Re: Dual-Licensing Linux Kernel with GPL V2 and GPL V3

From: Daniel Hazelton
Date: Fri Jun 15 2007 - 18:31:24 EST

On Friday 15 June 2007 18:06:11 Michael Gerdau wrote:
> > > I find it obvious that the GPL was meant to prevent such to be
> > > possible. This is what I mean by the "the spirit of the GPL".
> >
> > Umm. It may well have been meant by *rms*. But your argument fatally
> > falls down on the fact that rms has had *nothing* to do with the Linux
> > kernel.
> While I raised this argument on the Lunix kernel ML it was not meant
> to be valid specifically for it.
> My observation in this thread is that almost everybody discusses different
> aspects of the same thing and everybody is somehow right. I was trying
> to "go back to start" and have the look at the overall picture which in
> this case for me is the question what the GPL's spirit is.
> Whether and which of it _you_ intended to adopt for the kernel I had
> no intention to sencond guess.
> > > Living in germany I'm also used to the courts valueing the intention
> > > over the exact wording of a contract (a licence after all is a
> > > contract). So I _think_ in germany TiVo would have lost a lawsuit if
> > > they had tried it.
> >
> > Ehh. The intent that matters is not the intent of the person who authored
> > the license, but the intent of the person who *chose* the license.
> That seems to imply that we have to deal with myriads of intended meanings,
> namely those of all who contributed to the kernel.
> I'm pretty sure I don't wish to walk that road. If you want to we'll have
> to agree to disagree.

Each person that contributed code to the linux kernel *CAN* have their own
interpretations of the GPLv2 as it *APPLIES* to their code. The
interpretation that matters when talking about the kernel, a a whole, is

> > What matters is *my* intent in *choosing* the GPLv2, not *his* intent in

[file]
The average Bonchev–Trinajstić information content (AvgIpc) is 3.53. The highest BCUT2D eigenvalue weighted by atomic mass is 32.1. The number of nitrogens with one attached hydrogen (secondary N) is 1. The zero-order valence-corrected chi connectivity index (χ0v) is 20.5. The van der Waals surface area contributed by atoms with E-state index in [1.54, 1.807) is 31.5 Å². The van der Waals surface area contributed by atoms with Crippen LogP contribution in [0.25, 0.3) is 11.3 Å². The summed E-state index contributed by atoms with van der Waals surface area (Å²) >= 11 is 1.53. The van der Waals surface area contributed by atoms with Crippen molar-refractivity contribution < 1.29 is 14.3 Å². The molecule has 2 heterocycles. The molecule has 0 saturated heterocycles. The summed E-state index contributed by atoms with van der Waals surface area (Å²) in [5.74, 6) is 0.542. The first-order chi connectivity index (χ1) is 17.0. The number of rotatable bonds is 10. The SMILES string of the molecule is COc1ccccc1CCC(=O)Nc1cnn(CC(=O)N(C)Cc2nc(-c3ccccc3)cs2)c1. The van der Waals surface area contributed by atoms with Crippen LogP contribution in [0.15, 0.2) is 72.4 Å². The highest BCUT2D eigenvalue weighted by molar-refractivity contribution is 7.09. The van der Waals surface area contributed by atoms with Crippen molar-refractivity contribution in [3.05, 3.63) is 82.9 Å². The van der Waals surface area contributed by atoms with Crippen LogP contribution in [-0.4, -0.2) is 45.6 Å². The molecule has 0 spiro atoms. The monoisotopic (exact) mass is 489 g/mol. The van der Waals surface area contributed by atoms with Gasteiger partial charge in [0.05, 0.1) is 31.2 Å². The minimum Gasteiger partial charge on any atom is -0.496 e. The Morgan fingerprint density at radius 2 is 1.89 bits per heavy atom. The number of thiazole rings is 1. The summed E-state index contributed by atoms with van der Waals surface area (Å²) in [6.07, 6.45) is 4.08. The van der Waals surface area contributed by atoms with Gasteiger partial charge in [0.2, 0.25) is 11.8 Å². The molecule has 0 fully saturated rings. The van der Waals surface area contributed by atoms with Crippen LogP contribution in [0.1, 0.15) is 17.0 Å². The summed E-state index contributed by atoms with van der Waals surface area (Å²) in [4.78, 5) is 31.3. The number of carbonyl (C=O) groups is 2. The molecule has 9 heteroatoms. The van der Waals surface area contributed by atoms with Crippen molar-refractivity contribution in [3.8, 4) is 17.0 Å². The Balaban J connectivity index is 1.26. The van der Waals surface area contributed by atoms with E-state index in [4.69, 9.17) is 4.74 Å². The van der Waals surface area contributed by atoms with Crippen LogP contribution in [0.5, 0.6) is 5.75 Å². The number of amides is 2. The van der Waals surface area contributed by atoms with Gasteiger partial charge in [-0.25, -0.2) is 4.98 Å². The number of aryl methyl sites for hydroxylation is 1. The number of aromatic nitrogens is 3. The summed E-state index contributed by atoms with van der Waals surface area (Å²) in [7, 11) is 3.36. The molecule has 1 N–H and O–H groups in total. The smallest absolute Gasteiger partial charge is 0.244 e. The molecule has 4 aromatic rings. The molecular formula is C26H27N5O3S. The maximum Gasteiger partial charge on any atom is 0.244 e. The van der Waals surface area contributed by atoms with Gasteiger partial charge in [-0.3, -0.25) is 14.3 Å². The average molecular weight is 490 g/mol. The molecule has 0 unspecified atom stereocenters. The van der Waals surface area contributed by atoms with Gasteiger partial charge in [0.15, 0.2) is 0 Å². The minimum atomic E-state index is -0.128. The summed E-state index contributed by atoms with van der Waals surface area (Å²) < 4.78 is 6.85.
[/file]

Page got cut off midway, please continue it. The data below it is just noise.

> > writing it.
> I beg to differ. By adopting _his_ license you adopted his view. If you
> don't like that then choose a different license (which obviously you are
> free to do).
> It's just not feaseable to have something like "my GPL means a different
> thing than your GPL".

Wrong. If I adopt the GPL it will be because of the *interpretation* I give it
when reading it. And because *I* am the one then granting the license, it is
*MY* interpretation that matters.

> > But to make it even less relevant: intent really only legally matters
> > when the legal issues are unclear.
> >
> > And they really aren't that unclear here.
> We have to agree to disagree then.
> > > If one wishes to prevent it there are two related questions:
> > > - does GPLv2 prevent it ?
> > > - if GPLv2 does not prevent it then how can we change it to achieve
> > > that ?
> >
> > Well, I think it's fairly unquestionable that the GPLv3 does prevent it.
> >
> > So your second question isn't even really interesting. We know the
> > answer. So the only question that is even remotely interesting is the
> > first one.
> My second question leaves out whether or not GPLv3 is an acceptable answer
> to my second question. While the FSF says it is it is by no means clear
> that I will agree -- all I wanted to do is present the situation as I see
> it.
> > Yes, I do agree with that reasoning, but there are *other*, and more
> > direct, reasons than just the FSF's answer to say that the answer to your
> > first question is "no".
> Note I only said the FSF seems to say "no". I'm not yet sure I do.
> > The fact is, plain reading of the license (which *always* takes
> > precedence over "intent", even in Europe) simply doesn't make what Tivo
> > did illegal.
> I disagree and I don't see that plain reading of the license is that
> obvious w/r to the SHA1 key because from a certain perspective said key
> is required to create a working modification which I'm entitled to under
> the GPLv2. I also agree that your perspective has merrit too. I'm simply
> not sure which of the above is "correct" (as in agreeable from a judge's
> PoV).

A plain reading of the license doesn't entitle you to create a "working
modification". See the disclaimers of warranty and guarantee - sections 11
and 12 of the GPLv2. They mean that the person *GRANTING* the license doesn't
have to make sure that the program will be useful for your purposes, is
modifiable to fit your purposes or will even *NOT* damage your hardware when

In other words there is no guarantee in the GPLv2 that you will be able to
create a working modification. The *ONLY* guarantee that exists, in regards
to modification, is that you will be able to make a modification.

> Based on that I disagree with your above stmt, at least I don't think
> your implication every other reading being outright wrong is false.
> This thread IMO clearly shows that apparently it isn't that clear -- far
> too many intelligent people do disagree on this IMO not so obvious reading.

I agree that "too many intelligent people disagree". But this is just human
nature. That people believe it says one thing when it doesn't is analogous to
the *erroneous* belief that the world is flat.

> > You literally have to read the GPLv2 in ways that are obviously not true